3. You will also work with really, really strange people. Some people do extra work as a career. They try to be on set as many days as possible for minimum wage. (You can expect to earn around $85/day as an extra in Chicago. You get more if you’re part of the SAG union, but most of the people you’re working with aren’t, at least not in Chicago.) Now, to be fair, something about me seems to say, “If you’re having a personal crisis, please come talk to me and tell me every single detail of your life.” I don’t know what I do to invite this, but I can tell you that I, without exaggeration, had the following exchange while waiting to be called to set:
Guy (attractive, tall, young, waving frantically at me to get my attention): Hey! Hey!! Hey!!!
Me (wearing headphones and reading a book in the corner, turned away from the rest of the room): Are they calling us?
Guy: No, I just wanted to ask you a question. You look like you totally have your life together and I just started dating this girl and she’s a heroin addict and I don’t do any of that stuff because I used to be really overweight and I learned how to love myself and I lost, like, 200 pounds and health is really important to me. Do you think this is going to work out?
Me: No. Sorry. (Starting to replace headphones.)
Guy: But, like, she works out. I met her at the gym. Don’t you think she could be the right one for me?
Me: No. I don’t. Sorry. If I were you, I would cut your losses and move on. (Starting to replace headphones again.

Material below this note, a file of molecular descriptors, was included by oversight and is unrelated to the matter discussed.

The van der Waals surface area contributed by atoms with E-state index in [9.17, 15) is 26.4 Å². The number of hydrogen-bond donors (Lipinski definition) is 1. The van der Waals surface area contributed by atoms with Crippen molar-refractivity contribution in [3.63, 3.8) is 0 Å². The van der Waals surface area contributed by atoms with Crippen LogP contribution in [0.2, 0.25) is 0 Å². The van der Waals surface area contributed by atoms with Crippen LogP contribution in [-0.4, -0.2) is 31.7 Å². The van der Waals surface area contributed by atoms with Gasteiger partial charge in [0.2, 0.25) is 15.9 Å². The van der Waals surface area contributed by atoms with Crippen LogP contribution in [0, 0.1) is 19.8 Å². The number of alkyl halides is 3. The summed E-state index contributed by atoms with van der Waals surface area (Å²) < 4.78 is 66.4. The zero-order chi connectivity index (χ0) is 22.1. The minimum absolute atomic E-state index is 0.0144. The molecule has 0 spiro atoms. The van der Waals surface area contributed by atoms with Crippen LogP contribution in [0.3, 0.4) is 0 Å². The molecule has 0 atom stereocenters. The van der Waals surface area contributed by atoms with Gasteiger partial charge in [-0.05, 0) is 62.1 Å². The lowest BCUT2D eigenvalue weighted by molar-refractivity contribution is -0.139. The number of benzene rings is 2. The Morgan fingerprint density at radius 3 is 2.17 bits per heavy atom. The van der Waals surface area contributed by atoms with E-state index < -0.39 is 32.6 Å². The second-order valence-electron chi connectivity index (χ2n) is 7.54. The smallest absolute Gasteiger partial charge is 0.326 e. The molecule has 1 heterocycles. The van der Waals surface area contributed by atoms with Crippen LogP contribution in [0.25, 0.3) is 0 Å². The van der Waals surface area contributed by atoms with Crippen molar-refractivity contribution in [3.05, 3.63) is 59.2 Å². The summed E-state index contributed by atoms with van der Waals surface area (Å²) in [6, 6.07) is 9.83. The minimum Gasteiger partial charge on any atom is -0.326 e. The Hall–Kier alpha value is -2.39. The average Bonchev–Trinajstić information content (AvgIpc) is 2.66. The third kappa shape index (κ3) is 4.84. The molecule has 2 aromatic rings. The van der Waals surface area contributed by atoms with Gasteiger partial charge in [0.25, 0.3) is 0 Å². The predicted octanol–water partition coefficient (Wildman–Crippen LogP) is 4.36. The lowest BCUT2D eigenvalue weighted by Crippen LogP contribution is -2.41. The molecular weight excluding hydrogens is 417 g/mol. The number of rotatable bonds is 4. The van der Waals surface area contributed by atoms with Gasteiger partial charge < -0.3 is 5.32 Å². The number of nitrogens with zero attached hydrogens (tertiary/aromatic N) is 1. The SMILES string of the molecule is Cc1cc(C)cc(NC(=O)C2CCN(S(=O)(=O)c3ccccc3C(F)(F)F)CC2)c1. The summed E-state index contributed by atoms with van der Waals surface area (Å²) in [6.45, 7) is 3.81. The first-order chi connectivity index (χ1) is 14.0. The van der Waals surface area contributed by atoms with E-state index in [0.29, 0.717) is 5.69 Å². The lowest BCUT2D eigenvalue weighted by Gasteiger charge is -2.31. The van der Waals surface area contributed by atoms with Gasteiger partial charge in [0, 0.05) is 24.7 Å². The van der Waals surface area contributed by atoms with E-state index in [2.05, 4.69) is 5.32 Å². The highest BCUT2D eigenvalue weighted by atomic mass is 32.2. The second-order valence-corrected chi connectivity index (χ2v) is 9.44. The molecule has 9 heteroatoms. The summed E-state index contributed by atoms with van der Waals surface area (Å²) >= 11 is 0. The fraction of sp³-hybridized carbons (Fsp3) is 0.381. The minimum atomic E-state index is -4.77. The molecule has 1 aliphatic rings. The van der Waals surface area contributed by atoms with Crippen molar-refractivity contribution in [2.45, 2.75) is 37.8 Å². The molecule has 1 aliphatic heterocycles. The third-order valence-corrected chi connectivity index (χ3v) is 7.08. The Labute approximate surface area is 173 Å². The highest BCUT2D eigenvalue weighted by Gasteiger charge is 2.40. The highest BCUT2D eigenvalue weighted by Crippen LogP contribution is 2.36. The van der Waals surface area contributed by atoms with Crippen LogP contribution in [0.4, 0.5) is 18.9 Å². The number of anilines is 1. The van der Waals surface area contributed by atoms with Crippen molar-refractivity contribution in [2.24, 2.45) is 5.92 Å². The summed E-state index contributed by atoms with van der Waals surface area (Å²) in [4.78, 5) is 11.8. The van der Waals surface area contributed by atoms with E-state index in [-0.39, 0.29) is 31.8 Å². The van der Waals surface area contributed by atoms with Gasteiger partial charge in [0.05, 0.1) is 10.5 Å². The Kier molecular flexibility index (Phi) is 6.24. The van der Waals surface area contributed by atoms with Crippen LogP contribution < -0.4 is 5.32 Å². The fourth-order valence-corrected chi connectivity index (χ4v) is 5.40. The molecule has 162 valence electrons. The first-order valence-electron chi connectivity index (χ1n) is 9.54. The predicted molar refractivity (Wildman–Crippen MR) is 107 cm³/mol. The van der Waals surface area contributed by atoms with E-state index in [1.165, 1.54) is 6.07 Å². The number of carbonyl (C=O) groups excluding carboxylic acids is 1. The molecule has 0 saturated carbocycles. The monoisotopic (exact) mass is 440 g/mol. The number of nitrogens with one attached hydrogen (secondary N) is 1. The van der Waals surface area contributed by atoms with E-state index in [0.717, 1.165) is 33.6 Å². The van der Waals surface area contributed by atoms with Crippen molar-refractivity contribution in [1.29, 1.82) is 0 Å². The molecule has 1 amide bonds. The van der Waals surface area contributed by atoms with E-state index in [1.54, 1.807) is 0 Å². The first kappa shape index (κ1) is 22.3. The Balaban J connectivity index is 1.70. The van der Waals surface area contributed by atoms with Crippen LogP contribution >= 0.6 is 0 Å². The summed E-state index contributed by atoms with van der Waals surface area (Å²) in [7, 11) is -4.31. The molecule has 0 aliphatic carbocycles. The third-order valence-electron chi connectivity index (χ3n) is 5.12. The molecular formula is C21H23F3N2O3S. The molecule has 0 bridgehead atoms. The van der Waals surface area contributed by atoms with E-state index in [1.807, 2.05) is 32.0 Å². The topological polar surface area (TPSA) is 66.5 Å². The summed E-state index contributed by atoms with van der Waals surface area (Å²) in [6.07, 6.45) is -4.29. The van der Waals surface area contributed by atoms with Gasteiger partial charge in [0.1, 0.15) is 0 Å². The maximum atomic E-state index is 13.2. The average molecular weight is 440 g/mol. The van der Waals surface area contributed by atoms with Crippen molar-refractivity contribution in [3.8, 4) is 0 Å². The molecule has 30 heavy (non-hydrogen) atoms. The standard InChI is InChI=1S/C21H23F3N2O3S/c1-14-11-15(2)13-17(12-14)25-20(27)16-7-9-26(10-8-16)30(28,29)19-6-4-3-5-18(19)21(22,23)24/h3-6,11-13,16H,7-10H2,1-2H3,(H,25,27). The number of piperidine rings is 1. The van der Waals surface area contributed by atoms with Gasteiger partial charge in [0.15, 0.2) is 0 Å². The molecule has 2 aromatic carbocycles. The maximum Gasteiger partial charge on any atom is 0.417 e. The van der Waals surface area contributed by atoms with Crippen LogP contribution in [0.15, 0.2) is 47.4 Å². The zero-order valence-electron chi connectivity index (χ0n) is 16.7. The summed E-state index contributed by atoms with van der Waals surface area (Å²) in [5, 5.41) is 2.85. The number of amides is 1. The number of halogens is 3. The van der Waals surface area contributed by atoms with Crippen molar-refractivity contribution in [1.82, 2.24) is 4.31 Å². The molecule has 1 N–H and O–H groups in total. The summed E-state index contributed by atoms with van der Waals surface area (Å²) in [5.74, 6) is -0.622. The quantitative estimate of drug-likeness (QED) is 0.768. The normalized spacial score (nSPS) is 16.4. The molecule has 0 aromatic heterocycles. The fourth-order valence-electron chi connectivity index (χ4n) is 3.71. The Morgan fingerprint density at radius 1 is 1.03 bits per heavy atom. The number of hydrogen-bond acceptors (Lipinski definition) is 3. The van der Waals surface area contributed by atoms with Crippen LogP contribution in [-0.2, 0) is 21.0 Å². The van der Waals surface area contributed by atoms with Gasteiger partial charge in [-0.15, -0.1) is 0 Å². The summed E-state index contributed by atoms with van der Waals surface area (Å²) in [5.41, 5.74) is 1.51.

Guy: But ...
And now I’m in an hour-long therapy session with someone when what I really want to do is finish re-reading the Harry Potter book I brought. This happens over and over to me. I could probably write a blog just on strange exchanges that I have with strangers who overshare. (Hmm. New book idea?) This isn’t exclusive to me, though. A friend in L.A. got called to do some extra work and got sexually harassed by a table full of men sitting next to her. She got up to walk away, and they called her names and said some pretty horrible things to her. (Yes, she reported them to the set manager and other women offered support after the fact.) Bottom line: there are some really, really weird people out there and they almost all end up on set. You're not going to be surrounded by glamour.
4. You will be in physical pain by the end of the day. In almost everything I was ever in, I was on my feet, sometimes in stilettos on a marble floor, for hours on end. By the time I crawled into bed, my feet were blistered and/or bleeding, my back was screaming, and my head was pounding. When my dad filmed "House Hunters" on HGTV last year, I told him to wear his most comfortable pair of shoes and to bring a folding chair if possible. He thought I was kidding. That night, he called me and said that he was going to wear flip-flops the next day and that the girls that he was filming with were almost in tears from their heels. Yep. If you've ever worked retail or in a restaurant, standing for hours without a break, this is a similar experience. I always think about those poor actresses in action movies who have to do their roles in crazy shoes and bare midriffs and weird gladiator costumes with heavy wigs. They make it look like the most natural thing in the world and are probably thinking, "I wonder how my feet are doing? I haven't felt them in hours." Or "I'm really, really cold. Why is this guy in a full fur suit and I'm wearing a leather bikini?"